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Publication numberUS2271808 A
Publication typeGrant
Publication dateFeb 3, 1942
Filing dateMay 31, 1940
Priority dateMay 31, 1940
Publication numberUS 2271808 A, US 2271808A, US-A-2271808, US2271808 A, US2271808A
InventorsStarkey Roy S
Original AssigneeStarkey Roy S
Export CitationBiBTeX, EndNote, RefMan
External Links: USPTO, USPTO Assignment, Espacenet
Articulated vehicle
US 2271808 A
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Description  (OCR text may contain errors)

Feb. 3, 1942. R. s. STARKEY ARTICULATED VEHICLE Filed May 31, 1940 2 Sheets-Sheet 1 'INVENTOR. Rani Sm/msr 2 Sheets-Sheet 2 R. 5'. STARKEY ARTICULATED VEHICLE Filed May 31, 1940 Feb. 3, 1942.

INVENTOR. BY RaY S STARKEY ATTORNEY.

FIG. .5

Patented Feb. 3, 1942 UNITED STATES 'PATENT OFFICE i 2,271,808 7 I ARTICULATED VEHICLE Roy S. Starkey, Warrensville, Ohio Application May 31, 1940, Serial No. 338,019

1 Claim.

This invention relates to motor trucks and particularly to heavy trucks designed to transport heavy but frangible pipe of exceptionally large diameters and lengths.

As conducive to a clearer understanding of this invention, it may be well to point out that heretofore large tubular conduits such as water or sewer pipes were transported in sections having lengths of about twenty feet each. Such conduits are made of specially coated steel or concrete and have diameters ranging from approximately six inches to ten feet. As a result of their size and material they are relatively fragile and unless they are handled and carried with utmost care, they are quite easily damaged. The steel pipe especially is easily damaged in transit. A steel water pipe of this type is about three-eighths inch thick and is coated inside and outside with an asphaltic paint. It has a sheet of asbestos paper over the first outer asphaltic coat and then is again covered with a second coat of asphalt. Therefore, if the pipe slides on, rubs or is otherwise affected by the saddles or bolsters on which they sit, the coatings, which are only about threesixteenths inch thick are damaged and the durability of the pipe is seriously affected.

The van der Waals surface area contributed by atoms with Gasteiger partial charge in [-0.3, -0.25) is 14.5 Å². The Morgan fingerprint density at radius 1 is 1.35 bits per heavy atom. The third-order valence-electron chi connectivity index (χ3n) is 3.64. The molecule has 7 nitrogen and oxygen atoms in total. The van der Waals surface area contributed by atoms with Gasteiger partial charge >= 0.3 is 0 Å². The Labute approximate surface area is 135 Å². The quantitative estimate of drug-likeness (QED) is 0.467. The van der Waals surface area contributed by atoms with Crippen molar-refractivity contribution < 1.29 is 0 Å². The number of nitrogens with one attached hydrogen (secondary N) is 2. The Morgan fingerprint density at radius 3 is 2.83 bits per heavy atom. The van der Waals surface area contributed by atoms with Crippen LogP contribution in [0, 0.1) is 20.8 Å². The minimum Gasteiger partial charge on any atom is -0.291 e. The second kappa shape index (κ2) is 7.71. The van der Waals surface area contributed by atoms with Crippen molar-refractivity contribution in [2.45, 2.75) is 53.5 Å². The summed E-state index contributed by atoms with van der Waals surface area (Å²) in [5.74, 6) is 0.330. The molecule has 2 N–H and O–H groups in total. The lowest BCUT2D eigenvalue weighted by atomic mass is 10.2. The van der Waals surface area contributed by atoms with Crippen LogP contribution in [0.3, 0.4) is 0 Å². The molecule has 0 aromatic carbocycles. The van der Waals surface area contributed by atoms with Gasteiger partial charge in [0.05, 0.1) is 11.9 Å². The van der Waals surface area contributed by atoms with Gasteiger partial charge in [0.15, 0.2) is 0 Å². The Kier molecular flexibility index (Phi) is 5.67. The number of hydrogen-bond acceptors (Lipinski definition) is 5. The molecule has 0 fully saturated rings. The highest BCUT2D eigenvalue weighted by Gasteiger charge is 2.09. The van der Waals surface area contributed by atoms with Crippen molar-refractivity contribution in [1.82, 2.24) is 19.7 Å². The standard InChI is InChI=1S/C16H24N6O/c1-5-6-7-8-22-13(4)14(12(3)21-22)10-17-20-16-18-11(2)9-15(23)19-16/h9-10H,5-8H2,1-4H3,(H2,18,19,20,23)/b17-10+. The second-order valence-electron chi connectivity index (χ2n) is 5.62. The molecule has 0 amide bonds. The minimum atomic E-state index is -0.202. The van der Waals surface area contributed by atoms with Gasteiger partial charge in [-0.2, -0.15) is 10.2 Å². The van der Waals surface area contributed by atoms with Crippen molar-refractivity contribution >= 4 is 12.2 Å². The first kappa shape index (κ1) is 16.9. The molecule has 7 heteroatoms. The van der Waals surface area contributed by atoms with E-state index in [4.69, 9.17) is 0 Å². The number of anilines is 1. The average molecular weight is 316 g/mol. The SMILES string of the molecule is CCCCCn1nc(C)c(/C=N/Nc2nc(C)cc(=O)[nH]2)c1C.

Because of this frangible characteristic, such pipe could best be handled and transported in the shorter length of about twenty feet. A serious disadvantage, however, was experienced in the handling of the shorter lengths. The shorter lengths require that many more joints or coupling sections be used in their installation than in the installation of the longer section's. These coupling sections are expensive. items and require special labor for their installation.

In the past many efforts have been made to transport extra long pipe of this character but without success. Many of the devices were simply modifications of old-time log-haulers and some of them were simple trailer attachments but none of them were capable of making long distance hauls, loaded with frangible pip having section lengths of from fifty to sixty feet with safety and economy.

It is therefore a primary object of this invention to provide an articulated vehicle which is capable of carrying frangible pipe of extraordinary lengths.

Another object is to construct such device so that the load is not strained, warped or other wise injuriously affected during transit by highway turns and uneven road surfaces.

A further object is to construct a truck of the type mentioned which may be assembled, steered.

controlled and otherwise maneuvered with relative simplicity and which can make relatively sharp turns in spite of the extraordinary length of its load.

These and other objects and features of the invention Will become apparent from a study of the following description and claim together with the accompanying drawings in which like parts are designated by like referencev characters and wherein: I

Figure 1 is a plan view of the articulated vehicle of this invention loaded with extraordinary lengths of conduit; Y

Figure 2 is a side elevation of the Vehicle and load shown in the Figure 1;

I Figure 3 is a plan View of the vehicle of Figure 1 showing the relative positions of its members and load when-making a turn;

Figure 4 is across-sectional view of the truck platform and load taken through the lines 44 of the Figure 1;

Figure 5 is a plan View of a portion of the rear truck platform and its sliding and pivoted bolster member thereon;

Figure 6 is a plan View of a portion of the front truck with its pivoted bolster member thereon;

, Figure '7 is a vertical cross-sectional view of a portion of the front truck and the pivoted bolster taken along the lines and in the direction of the arrows 'l-l of the Figure 6; and